13 Best Hikes in Olympic National Park for All Levels (+ Map!)

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Are you an active traveler and looking for the best hikes in Olympic National Park for your upcoming trip? This guide has you covered!

Olympic National Park is one of the most spectacular destinations in the US. From the Pacific Ocean to the Hoh Rainforest, this is absolutely one of my favorite destinations in my home country. Some of my favorite stays are at cabins near Olympic National Park, too!

ABOUT THIS LAND

Olympic National Park is on the unceded land of the Lower Elwha Klallam, Jamestown S’Klallam, Port Gamble S’Klallam, Skokomish, Quinault, Hoh, Quileute, and Makah peoples. We ask you to join us in acknowledging their communities, their elders both past and present, as well as future generations.

We also acknowledge that Olympic National Park was founded upon exclusions and erasures of many Indigenous peoples, including those on whose land these US National Parks are located.

⇒ Do your research before visiting National Parks and places in the US. Native Land and Whose Land are good starting points.

⇒ Hire Native guides when possible and encourage National Parks and government organizations to start hiring them.

⇒ Donations matter. Part of the proceeds from this blog is donated monthly to the Native Women’s Wilderness.

This is a guide to the best hikes in Olympic National Park for all levels. The Washington national park is a mysteriously beautiful place and it is, in my opinion, one of the most diverse parks in the US for hiking.  You can find trails over mountains, by the sea, and through dense forests.

If you have any favorite Olympic National Park trails that you recommend and we didn’t cover, please leave a comment! In addition, if you have any tips for awesome hikes near Seattle, ones on the Olympic Peninsula, or other opportunities for hiking in Olympic National Park, let us know!

VISIT A LOT OF U.S. NATIONAL PARKS?


If you are visiting Olympic National Park, or any of the other 2,000 federal registered sites in the US, we highly, highly recommend
purchasing an ‘America the Beautiful’ pass that lasts for 1 year and grants you admission to all registered sites.  At only $79.99, it is a steal and one of the best values for your buck for US travel!

>> Purchase your National Parks Pass here and start traveling!

What to Know Before Hiking in Olympic National Park

Olympic National Park encompasses nearly a million acres of the Olympic Peninsula in western Washington state. The coolest thing about the park is that it has so many different ecosystems within it and it truly is fascinating for visitors. 

Another cool thing about the US park is that there are over 611 miles of hiking trails in Olympic National Park!  That is pretty astounding but given its size and beauty, it is certainly not surprising.

The types of ecosystems you’ll witness in Olympic National Park are rainforests, beaches, mountains, and the remote regions in the north. You’ll find waterfalls, lush forests, and so much more. It is one of the most beautiful places to visit in the United States.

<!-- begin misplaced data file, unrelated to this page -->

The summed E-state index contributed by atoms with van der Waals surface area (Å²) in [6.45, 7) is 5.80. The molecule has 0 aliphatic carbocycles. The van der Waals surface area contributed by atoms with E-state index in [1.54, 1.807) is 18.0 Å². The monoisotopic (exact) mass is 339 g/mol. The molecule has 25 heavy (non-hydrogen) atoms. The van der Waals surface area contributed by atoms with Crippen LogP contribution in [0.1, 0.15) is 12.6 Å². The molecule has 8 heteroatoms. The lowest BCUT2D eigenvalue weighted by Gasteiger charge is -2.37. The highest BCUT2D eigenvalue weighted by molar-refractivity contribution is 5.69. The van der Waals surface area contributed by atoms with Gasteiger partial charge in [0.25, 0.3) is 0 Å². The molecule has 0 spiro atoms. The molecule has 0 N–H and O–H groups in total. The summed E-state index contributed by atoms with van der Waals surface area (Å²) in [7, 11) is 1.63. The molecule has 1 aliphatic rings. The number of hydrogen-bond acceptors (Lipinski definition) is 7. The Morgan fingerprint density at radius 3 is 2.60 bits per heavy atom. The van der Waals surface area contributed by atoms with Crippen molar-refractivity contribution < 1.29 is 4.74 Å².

On the coasts, you will find about 73 miles of raw and wild beaches. The shores are brimming with driftwood and tide pools and you will see sea stacks as far as meets the eye.

Sea stacks on the wild Rialto beach, Olympic National Park
Sea stacks on Rialto Beach

ONP is broken down into three main beach areas: Second Beach, Shi Shi Beach (and Point of the Arches), and Ruby Beach. You will find some of Olympic National Park’s best trails will go to and through these beach destinations.

Perhaps the most impressive ecosystem in Olympic NP is the rainforests. One of the most notable ones inside the park is the gorgeous Hoh Rainforest. It does not disappoint!

Another gorgeous rainforest is the Quinault Rainforest which also contains some of the best hikes in Olympic National Park.

In the rainforests in Olympic National Park, you will not only find some of the best trails but also waterfalls for days.

If the rainforests and beaches weren’t enough, Olympic National Park also has mountains and the gorgeous landscapes in the remote northern region of the peninsula. There are also several lakes, including Lake Crescent, the second deepest lake in the state of Washington.

This is, hands down, my favorite weekend getaway from Seattle (and many other places in the PNW!).

Quick Facts About Olympic NP

Location: Washington
Size: 922,650 acres
Annual Visitors: 3,245,806 (2019)
Established: June 29, 1938
Closest city: Port Angeles
Olympic National Park Highlights: Sol Duc Waterfall, Hoh Rainforest, its prime location on the Olympic Peninsula, 611 miles of hiking trails

Best Time to Go Hiking in Olympic National Park

The best time to visit Olympic National Park is most definitely from spring until fall.

During the winter months, Olympic National Park will become especially rainy and it is not uncommon to see up to 50 inches of rain during winter, which can be a hiker’s nemesis!

In spring, however, the forests turn an even more vibrant shade of green and everything comes to life once again.  This is one of the best US national parks to visit in March as a result.

Olympic National Park Hiking Map (Trailheads)

To add this map to your Google Maps account, click the ‘Star’ icon next to the map name. You can then view it on your cell phone or computer by heading to your Google Maps account, click the menu and add it to ‘Your Places’.

Best Trails in Olympic National Park – The List

We have broken down the best hikes in Olympic National Park into three categories: easy, moderate, and difficult hikes.  If you have a favorite hike in ONP that is not on the list- please leave in the comments! 

Here is a quick roundup of the Olympic National Park hikes on this list. 

Easy Hikes 

  • Sol Duc Falls Nature Trail
  • Blue Mountain Trail
  • Madison Falls Trail
  • Cirque Rim to Sunrise View Point Trail

Moderate Hikes

  • Hurricane Hill via Hurricane Ridge
  • Humes Ranch Loop Trail
  • Mount Angeles via Switchback Trail
  • Olympic Hot Springs Trail

Difficult Hikes

  • Grand Pass Trail
  • Klahhane Ridge Trail to Lake Angeles
  • Olympic National Park Switchback Trail
  • PJ Lake Trail
  • Sunrise Ridge Trail to Mount Angeles

Please see below to also see some of the top-rated day hikes in Olympic National Park as well as the top-rated hikes in Hoh Rainforest.  Not all are on this guide, so please refer to All Trails to get additional information!

The number of hikes in Olympic National Park makes it hard to choose only a handful of remarkable ones- but I am certain there are many more great ones!